When it comes to sourcing for items to sell on Amazon, you need to have some sort of process in order to test different products and scale the sourcing of inventory. I like to compare it to a science experiment (or base it upon my favorite TV show – MythBusters).
My process for the testing of products goes as follows:
1. Preliminary Research – This is what most people think of when you are walking through a store and scanning items on the shelf. I am gathering basic information about the product that includes: Cost of the good, potential profit margin, weight, packaging strength, sales rank, quantity available, and return on investment potential. I will not purchase a single product without first performing some sort of preliminary research.
2. Criteria Matching – In order to speed up my sourcing endeavors, I have a pre-determined set of criteria for any given product. If the product matches all of the criteria, it goes into my cart right away (and I take every single one they have on the shelf). My set of criteria meets my personal risk tolerance and keeps me in my comfort zone. Your criteria checklist could be a lot more relaxed or a lot more strict depending on your personal preference. Here is my criteria checklist for your reference (feel free to use it or modify it to your liking):
Sales rank < 100,000
Categories = Toys, Grocery, Beauty, Health, or Pet Supplies
Profit margin > 50% (this is where some might disagree with my checklist, but I have a reason for doing this)
Amazon must not be a seller of the product
List price > $10.00
Expiration date at least 6 months in the future
If a product does not meet everything on this checklist, they move into my testing process*.
*There are sometimes I make exceptions to this criteria list, but it is followed 90% of the time.
3. Proof of Concept – This is the testing phase of my process and it helps me to determine if a product is worth purchasing and selling on Amazon. This is the exciting part of selling on Amazon because it involves higher profit margins, rapid pricing changes, and a little bit of speculation. There are typically 3 different ways I test any given product:
a. I purchase one unit of the item and ship it into Amazon to be sold through FBA. This method entails the most risk, but it takes a lot less time to complete. You basically gamble on an item and let Amazon handle the shipping. If it doesn’t sell, you can request the item back through the removal services and return it to a local store.
b. I purchase one unit of the item and sell it MFN. If it sells, I simply package it up and ship it off. If it doesn’t sell, I can simply return it to the store during my next sourcing trip.
c. I list the item on Amazon via MFN and purchase one unit after it sells. This works great if you are testing an item that is readily available and if you don’t want to put your money on the line. The risk you run is that the store can sell out of an item and then you have to cancel the order (which can hurt your account health and restrict the product categories you can sell in down the road).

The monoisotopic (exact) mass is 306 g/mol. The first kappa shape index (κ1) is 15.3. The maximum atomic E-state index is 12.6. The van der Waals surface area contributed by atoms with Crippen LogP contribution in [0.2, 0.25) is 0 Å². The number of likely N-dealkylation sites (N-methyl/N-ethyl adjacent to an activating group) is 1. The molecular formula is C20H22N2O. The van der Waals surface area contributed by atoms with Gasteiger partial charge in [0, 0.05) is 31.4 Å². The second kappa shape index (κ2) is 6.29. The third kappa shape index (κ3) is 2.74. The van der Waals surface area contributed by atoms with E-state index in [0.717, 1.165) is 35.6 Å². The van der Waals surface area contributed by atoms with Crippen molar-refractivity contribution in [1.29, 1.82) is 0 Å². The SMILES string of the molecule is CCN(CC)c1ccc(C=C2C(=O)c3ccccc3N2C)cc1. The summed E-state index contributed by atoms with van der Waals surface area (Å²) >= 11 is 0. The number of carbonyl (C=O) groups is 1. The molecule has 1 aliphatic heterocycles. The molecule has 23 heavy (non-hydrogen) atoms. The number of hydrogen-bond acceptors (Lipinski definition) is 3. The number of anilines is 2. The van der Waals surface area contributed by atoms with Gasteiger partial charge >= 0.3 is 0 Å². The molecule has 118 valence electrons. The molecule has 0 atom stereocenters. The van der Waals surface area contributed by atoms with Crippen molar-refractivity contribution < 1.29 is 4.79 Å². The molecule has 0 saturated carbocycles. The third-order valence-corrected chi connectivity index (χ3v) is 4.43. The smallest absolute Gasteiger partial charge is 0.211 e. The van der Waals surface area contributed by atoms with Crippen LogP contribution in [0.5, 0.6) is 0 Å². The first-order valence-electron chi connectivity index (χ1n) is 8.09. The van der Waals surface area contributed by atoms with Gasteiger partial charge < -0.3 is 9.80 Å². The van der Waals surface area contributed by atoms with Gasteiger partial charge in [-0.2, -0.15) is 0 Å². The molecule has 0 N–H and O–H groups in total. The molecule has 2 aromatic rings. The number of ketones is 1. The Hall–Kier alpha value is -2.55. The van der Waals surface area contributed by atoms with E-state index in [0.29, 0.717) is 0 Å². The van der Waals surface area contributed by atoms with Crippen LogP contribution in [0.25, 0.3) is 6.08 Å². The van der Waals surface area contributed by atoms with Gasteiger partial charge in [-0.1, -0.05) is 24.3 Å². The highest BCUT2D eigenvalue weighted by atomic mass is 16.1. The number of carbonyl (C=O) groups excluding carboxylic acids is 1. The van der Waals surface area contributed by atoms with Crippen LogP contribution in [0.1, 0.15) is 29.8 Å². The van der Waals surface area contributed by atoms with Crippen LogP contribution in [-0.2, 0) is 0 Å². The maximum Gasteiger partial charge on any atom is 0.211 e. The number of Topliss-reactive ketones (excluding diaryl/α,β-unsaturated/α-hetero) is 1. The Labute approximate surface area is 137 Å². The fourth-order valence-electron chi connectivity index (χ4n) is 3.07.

If a product passes this stage of testing, it is on to the next stage.
4. Small Scale Testing – This is where I ramp up the purchasing of a tested product to the next level. I typically start with a quantity between 5-10 units. This allows me to make sure my testing holds true and that the item sells as planned. If the product fails during this stage, it is back to the proof of concept stage to make sure the testing was done correctly. If all of the units sell as planned, I can bump it up to full scale sourcing.
5. Full Scale Sourcing – In this stage, I continue to source a tested item at every store I visit. I determine how deep I would like to go in terms of an inventory level and I make sure to keep that level up through retail or online shopping. If I notice a sudden (or even gradual) change in the number of sellers or the price, I start to reconsider my inventory level and sometimes lower prices to move inventory before it can no longer be sold (getting your money back is better than not selling at all).
Does my process work for every single item I sell, scan, or source? No, but I am ok with that.
There will be times where the numbers say one thing, but the market says another. That is just how business works. My process works about 90% of the time and that is good enough for my income goals and risk tolerance. You need to put together a process that works for you and stick with it over an extended period of time (making slight changes along the way).